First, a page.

JW
 
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Re: Hidden in Plain Sight - Indeed!

Quote:
Szczepan Janczuk wrote: View Post
[irreverent, dismissive, criticism involving the word "fart"]
...and thus in/yo balance was restored to the thread and to the world. Thank you!! Gotta love aikiweb. Just feels wrong without a post like that !
Personally I think you are totally, sadly wrong in dismissing the pose in the photo, but thank you anyway!
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Old 07-28-2011, 03:48 PM   #15
DH
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Re: Hidden in Plain Sight - Indeed!

I think posts like David's and Szczepans are vaulable in that they demonstrate where we were at and why no one got it.
Meaningless assignments to things they do not understand, and Szczepans modern day equivalent of Chiba's response to Ueshiba telling them "This is not my Aikido".....
"We couldn't for him to stop talking about all that nonsense so we could train!" (paraphrasing here)
Oh well.
Thus modern day Aikido™ was born.
And Ueshiba's way of aiki was kept small.

You know, after reading that interview and these more educated translations by those better qualified; he may not have been the one who kept the real gold from the run of the mill people...
it just may have been a voluntary opting out process all their own.

Dan

Last edited by DH : 07-28-2011 at 04:02 PM.
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Old 07-28-2011, 03:58 PM   #16
dps
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Re: Hidden in Plain Sight - Indeed!

Quote:
Dan Harden wrote: View Post
I think posts like David's and Szczepans are vaulable in that they demonstrate where we were at and why no one got it.
What! You don't like my picture of the warrior god with a sword in his right fist and a rope in his open left hand?

David
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Old 07-28-2011, 04:01 PM   #17
DH
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Re: Hidden in Plain Sight - Indeed!

Quote:
David Skaggs wrote: View Post
What! You don't like my picture of the warrior god with a sword in his right fist and a rope in his open left hand?

David
That isn't what I said, David.
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Old 07-28-2011, 04:20 PM   #18
Gorgeous George
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Re: Hidden in Plain Sight - Indeed!

Quote:
David Skaggs wrote: View Post
What! You don't like my picture of the warrior god with a sword in his right fist and a rope in his open left hand?

David
Haha.
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Old 07-28-2011, 04:59 PM   #19
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Re: Hidden in Plain Sight - Indeed!

I like your picture of the warrior god. I detect definite hints of spiraling in that left hand and arm. And that seated posture of his is very unique. I suppose we could translate it as something flowerly like "lotus" but no one would get it and who's ever seen a lotus, anyway? Let's just say he's sitting cross-legged.
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Old 07-28-2011, 05:38 PM   #20
rob_liberti
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Re: Hidden in Plain Sight - Indeed!

Before I experienced some of what these folks are talking about I was critical myself. Admittedly, I didn't know what I didn't know. It was hidden in plain sight, and I couldn't see it without help. Being a curmudgeon is fine because people can laugh and enjoy your wit. But, it is risky to poke fun of some of the finest martial artists' opinions in that you may end up looking like the snookie of aikiweb. HaHa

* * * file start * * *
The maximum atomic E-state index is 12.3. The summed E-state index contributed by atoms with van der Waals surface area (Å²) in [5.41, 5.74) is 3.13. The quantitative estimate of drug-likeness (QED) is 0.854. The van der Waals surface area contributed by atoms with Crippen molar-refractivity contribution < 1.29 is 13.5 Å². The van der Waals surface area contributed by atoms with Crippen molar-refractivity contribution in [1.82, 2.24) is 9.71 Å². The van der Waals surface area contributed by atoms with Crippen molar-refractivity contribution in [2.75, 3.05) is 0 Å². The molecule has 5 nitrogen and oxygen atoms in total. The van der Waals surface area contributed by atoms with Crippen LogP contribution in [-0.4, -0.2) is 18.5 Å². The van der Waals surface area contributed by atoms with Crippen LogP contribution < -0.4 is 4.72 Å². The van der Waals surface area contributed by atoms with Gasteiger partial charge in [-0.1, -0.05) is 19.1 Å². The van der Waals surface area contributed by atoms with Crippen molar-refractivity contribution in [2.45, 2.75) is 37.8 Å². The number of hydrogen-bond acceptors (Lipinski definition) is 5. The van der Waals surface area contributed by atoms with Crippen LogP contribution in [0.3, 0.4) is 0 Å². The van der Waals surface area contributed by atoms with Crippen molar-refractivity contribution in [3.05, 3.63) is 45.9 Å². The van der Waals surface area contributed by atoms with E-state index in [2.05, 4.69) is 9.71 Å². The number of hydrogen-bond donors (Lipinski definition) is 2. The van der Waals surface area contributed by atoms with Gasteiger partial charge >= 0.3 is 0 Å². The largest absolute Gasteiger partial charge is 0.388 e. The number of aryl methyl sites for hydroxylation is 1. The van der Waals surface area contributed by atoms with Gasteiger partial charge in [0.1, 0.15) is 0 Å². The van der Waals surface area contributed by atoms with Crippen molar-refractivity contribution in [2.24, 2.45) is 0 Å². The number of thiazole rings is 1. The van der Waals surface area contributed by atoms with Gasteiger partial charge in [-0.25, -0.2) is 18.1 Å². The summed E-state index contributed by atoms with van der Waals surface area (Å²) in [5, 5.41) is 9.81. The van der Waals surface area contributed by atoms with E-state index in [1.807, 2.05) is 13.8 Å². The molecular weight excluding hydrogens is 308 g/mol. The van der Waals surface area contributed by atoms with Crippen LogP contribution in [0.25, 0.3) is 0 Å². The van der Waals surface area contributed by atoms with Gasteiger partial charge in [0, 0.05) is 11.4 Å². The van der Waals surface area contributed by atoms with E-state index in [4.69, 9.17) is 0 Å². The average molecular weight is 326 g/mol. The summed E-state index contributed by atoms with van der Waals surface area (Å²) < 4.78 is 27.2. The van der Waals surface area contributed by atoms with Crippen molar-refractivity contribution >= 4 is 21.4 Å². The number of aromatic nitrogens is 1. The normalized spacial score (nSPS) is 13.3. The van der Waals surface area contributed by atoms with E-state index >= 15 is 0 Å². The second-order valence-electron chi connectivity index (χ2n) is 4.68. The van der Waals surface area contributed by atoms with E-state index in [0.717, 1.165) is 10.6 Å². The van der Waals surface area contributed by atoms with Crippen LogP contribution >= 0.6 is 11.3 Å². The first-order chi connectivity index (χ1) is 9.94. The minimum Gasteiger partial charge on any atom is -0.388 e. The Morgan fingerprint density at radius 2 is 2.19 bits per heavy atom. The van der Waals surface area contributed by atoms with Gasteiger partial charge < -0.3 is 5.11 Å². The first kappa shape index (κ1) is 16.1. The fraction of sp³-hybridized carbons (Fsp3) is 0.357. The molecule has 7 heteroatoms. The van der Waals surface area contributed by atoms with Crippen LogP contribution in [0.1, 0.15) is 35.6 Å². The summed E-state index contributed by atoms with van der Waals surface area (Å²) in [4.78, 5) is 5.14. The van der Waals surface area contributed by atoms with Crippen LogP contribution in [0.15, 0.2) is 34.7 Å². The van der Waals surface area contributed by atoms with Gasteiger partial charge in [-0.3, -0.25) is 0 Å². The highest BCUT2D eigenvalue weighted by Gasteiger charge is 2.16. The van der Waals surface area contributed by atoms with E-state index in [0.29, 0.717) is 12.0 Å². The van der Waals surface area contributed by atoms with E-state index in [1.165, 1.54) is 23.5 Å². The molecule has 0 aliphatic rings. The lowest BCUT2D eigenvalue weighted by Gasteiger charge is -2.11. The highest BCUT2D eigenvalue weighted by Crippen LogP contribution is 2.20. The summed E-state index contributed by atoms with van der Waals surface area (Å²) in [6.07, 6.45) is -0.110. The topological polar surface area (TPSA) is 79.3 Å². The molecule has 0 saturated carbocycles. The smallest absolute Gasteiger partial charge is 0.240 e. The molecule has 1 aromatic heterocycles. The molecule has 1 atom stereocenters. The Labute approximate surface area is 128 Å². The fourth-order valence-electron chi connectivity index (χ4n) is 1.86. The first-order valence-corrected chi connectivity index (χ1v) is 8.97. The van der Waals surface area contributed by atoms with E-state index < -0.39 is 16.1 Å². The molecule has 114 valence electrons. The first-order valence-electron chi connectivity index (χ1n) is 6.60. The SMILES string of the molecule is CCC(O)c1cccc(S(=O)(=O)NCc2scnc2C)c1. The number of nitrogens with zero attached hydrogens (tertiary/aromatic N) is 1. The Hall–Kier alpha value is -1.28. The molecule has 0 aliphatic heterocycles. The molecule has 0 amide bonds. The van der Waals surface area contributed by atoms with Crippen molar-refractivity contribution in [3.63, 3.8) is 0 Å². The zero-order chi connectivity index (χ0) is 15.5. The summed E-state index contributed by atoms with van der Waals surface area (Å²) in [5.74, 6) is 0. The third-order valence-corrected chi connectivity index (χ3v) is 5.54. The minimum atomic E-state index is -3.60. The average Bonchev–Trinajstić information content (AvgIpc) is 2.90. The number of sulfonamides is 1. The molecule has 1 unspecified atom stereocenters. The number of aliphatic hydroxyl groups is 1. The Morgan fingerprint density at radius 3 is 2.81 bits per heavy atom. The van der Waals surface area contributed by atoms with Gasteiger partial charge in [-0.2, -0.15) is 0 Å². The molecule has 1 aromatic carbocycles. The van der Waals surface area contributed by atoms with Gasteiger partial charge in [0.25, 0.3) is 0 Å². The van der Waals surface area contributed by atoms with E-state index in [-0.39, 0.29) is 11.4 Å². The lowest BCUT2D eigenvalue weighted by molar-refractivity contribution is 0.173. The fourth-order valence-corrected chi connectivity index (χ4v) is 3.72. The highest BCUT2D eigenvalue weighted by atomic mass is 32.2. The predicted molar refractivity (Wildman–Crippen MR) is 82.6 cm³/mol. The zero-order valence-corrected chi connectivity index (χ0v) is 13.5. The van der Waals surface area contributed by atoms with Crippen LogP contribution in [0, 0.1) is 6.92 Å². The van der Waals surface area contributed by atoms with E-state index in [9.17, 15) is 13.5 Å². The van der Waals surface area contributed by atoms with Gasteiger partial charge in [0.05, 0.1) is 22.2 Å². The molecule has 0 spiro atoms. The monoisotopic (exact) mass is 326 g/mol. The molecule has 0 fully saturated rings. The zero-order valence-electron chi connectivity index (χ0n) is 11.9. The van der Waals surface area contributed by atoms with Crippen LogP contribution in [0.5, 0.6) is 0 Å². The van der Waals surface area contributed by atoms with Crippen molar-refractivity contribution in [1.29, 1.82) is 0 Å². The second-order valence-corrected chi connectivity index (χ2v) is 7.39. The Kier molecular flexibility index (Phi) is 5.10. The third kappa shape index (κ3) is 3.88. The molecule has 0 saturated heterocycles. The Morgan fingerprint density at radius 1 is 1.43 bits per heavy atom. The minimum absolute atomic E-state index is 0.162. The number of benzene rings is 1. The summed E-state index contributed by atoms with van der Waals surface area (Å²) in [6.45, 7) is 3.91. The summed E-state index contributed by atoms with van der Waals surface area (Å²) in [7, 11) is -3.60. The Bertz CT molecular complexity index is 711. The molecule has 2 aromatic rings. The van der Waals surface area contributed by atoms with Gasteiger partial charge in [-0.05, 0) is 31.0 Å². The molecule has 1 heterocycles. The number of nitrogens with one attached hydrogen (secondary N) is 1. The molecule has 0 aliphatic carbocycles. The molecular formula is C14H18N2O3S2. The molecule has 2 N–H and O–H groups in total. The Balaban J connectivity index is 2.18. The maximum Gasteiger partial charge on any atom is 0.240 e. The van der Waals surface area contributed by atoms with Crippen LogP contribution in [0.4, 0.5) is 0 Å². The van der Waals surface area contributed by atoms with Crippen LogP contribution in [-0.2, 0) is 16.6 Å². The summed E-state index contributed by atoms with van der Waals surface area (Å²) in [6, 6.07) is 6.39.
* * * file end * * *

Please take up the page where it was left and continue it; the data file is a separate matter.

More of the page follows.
old mcdojo had a form, aiki aiki do...
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Old 07-28-2011, 05:53 PM   #21
Janet Rosen
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Re: Hidden in Plain Sight - Indeed!

Quote:
Hugh Beyer wrote: View Post
I suppose we could translate it as something flowerly like "lotus" but no one would get it and who's ever seen a lotus, anyway?
{raises hand}
Easily visited annually at Brooklyn Botanical Gardens

Janet Rosen
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Old 07-28-2011, 08:37 PM   #22
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Re: Hidden in Plain Sight - Indeed!

Quote:
Janet Rosen wrote: View Post
{raises hand}
Easily visited annually at Brooklyn Botanical Gardens
http://www.flickr.com/photos/2987105...in/photostream

If anyone is wondering, this is a lotus. Any more questions? I am more than happy to cook everyone crumpets and then teach them to play cricket.
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Old 07-28-2011, 09:24 PM   #23
hughrbeyer
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Re: Hidden in Plain Sight - Indeed!

Eh, and how's a picture of a flower supposed to help anybody know how to sit? Tell the friggin' gaijin to sit cross-legged and be done.
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Old 07-28-2011, 10:24 PM   #24
Lee Salzman
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Re: Hidden in Plain Sight - Indeed!

Who needs photographs when we got these newfangled movin' pictures?
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Old 07-28-2011, 11:08 PM   #25
Mike Sigman
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Re: Hidden in Plain Sight - Indeed!

Quote:
Rob Liberti wrote: View Post
Admittedly, I didn't know what I didn't know. It was hidden in plain sight, and I couldn't see it without help.
Wouldn't the obvious next question be "what else am I missing that I didn't/don't know that I'm missing?". A related question is "what did Ueshiba know and when did he know it?". Both very valid questions if someone is taking a look at "internal strength" in Aikido.

2 cents.

Mike Sigman